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Mallikarjunarao Kasam

Mayo Clinic College of Medicine
USA

Title: MRI for estimating the microglia activity in ICH stroke

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Abstract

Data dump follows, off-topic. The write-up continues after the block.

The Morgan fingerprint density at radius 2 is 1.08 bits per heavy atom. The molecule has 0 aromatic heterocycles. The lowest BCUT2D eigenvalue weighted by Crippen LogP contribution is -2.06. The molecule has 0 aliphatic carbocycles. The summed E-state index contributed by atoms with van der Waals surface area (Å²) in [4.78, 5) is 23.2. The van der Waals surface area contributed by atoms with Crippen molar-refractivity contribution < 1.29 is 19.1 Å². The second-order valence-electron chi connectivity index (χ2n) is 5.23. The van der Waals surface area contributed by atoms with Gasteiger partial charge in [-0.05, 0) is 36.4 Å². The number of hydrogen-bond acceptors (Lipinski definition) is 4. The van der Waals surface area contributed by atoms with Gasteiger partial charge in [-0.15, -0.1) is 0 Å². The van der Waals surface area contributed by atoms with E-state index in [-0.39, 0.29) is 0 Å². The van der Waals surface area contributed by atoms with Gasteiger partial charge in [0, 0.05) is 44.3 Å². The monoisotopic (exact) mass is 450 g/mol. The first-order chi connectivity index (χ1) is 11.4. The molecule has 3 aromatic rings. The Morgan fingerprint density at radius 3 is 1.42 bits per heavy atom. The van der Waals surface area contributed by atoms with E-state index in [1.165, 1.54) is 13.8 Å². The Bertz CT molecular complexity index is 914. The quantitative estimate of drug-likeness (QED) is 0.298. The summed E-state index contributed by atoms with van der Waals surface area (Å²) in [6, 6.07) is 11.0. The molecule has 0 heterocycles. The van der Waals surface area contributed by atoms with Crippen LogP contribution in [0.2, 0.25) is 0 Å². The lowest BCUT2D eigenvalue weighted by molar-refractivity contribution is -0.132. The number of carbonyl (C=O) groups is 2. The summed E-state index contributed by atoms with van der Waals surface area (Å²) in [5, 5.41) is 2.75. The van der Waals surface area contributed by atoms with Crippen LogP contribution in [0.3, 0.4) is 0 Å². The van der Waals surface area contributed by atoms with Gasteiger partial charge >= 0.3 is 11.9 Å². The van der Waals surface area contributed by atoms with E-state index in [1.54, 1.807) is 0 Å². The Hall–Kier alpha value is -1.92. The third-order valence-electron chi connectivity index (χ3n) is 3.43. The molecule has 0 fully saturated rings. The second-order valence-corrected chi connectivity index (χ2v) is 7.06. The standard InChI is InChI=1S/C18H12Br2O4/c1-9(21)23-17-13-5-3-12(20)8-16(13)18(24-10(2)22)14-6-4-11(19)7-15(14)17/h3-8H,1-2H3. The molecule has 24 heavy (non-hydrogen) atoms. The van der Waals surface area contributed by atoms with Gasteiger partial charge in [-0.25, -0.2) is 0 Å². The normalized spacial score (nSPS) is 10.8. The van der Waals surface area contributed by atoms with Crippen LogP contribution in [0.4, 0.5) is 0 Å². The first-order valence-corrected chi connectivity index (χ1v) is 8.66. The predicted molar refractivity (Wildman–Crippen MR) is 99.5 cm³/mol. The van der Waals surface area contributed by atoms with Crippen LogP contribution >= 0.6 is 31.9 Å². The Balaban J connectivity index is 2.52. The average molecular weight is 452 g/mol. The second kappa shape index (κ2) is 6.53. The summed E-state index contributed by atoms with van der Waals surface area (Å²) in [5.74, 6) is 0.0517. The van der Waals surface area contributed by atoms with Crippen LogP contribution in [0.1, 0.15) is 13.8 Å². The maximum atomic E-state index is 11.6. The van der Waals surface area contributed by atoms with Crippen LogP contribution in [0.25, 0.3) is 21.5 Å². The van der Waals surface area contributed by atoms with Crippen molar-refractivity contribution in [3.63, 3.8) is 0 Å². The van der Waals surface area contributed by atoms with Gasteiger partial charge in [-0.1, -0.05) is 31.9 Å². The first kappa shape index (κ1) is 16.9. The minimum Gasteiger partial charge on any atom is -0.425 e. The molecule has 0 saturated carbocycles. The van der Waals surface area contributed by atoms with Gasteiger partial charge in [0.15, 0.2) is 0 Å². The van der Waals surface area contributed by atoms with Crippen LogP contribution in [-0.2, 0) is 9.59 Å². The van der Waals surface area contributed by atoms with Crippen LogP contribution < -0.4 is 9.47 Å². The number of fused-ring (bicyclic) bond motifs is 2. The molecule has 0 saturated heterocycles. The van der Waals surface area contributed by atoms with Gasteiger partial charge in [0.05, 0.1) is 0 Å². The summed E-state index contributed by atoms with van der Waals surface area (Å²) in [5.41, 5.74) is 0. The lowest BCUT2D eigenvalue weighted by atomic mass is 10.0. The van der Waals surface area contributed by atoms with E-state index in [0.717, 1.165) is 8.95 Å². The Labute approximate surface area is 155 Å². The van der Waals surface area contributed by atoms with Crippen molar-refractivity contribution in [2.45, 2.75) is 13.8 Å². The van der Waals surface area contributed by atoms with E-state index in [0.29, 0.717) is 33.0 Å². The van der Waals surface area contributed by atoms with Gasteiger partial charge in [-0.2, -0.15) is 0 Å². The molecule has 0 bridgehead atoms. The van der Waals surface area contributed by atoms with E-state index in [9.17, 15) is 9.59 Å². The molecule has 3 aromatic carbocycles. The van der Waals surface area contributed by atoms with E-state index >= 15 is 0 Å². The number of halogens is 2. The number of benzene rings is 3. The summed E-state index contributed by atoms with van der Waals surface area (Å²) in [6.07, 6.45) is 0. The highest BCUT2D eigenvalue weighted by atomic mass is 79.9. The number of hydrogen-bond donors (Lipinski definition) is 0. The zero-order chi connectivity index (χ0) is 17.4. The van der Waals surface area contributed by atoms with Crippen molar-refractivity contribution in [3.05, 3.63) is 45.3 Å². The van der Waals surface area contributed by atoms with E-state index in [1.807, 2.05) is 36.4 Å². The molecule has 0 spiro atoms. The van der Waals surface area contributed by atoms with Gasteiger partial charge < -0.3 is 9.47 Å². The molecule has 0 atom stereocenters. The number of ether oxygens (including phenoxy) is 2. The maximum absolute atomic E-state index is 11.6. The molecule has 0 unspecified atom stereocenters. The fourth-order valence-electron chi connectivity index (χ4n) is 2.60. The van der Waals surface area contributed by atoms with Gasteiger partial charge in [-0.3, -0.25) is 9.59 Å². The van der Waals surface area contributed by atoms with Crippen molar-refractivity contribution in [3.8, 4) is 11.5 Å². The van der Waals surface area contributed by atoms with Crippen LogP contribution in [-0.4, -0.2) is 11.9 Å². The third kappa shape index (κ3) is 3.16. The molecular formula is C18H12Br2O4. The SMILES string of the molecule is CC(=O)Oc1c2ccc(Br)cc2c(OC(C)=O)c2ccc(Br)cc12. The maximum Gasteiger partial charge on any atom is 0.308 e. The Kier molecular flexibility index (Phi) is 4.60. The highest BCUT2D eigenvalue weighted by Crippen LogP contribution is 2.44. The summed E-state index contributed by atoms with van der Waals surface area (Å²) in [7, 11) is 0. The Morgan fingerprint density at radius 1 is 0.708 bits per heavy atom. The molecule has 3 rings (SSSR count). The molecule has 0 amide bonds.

Background and Purpose: During intracerebral hemorrhage (ICH), blood is released from the vasculature into the brain matter. Erythrocytes (red blood cells) are cleared from the parenchyma by microglia/macrophages. During this process heme is metabolized by hemeoxygenase (HO; primarily, HO-1) to biliverdin, carbon monoxide (CO), and pro-oxidative iron1, 2. Oxidative stress appears to play a prominent role in ICH pathogenesis. Direct evidence for the causal relationship between free radicals and ICH injury was by demonstrating the efficacy of antioxidants as therapeutic agents1, 2. Specifically, the free radical scavengers, such as dimethylthiourea, α-phenyl-N-tert-butyl nitrone, NXY-059 (a sulfonyl derivative of α-phenyl-N-tert-butyl nitrone) or deferoxamine, a drug chelating pro-oxidative iron, significantly reduced brain injury in animal models of ICH1. Non-invasive monitoring of microglia/macro phages activity will definitely help the clinicians who are treating the ICH stroke patient. Here we are presenting a simple reliable technique which can compare the microglia activity using MRI. Methods: Patient exams were performed under an IRB-approved protocol. MR images of 6 ICH patients were used for this study at two different time intervals from the occurrence of the stroke. Isotropic T1/T2 with 3 mm3 spatial resolution were used for this work. Clinical exams were acquired on 3.0 T scanners (GE, DVMR 20.1IB, Milwaukee, WI). Data analysis: The hematoma region was segmented and reconstructed for high resolution isotropic volume through cubic spleen interpolation to extract the inner details from the isotropic T2W volumetric images of these stroke patients using 3D Volumetric analysis tool combined with other modules of Analyze 11.0 software (Analyze 11.0; Biomedical Imaging Resource, Mayo Clinic, Rochester, MN). Results: Figure 1 shows the schematic representation of high resolution segmented hematoma region at day 3 & day 18 for two age & sex matched ICH stroke patients with different size of hematoma at 3 ± 1 days from the onset and 18 ± 2 days from the onset. We can see the black patched/dotted regions in all time periods and are increasing as time of occurrence increasing from the onset of stroke. The black patched/dotted regions may be attributed to the trapped CO gas in the hematoma during the process of microglia activity/ formation of ferritin from hemoglobin. Few of them we observed (figure not shown) decreasing of this activity after about a month. Conclusion: On the long run, this technique will help the ICH stroke treating physician if the drug that he/she is using is working or not. More work towards the development and validation of this technique is under progress.

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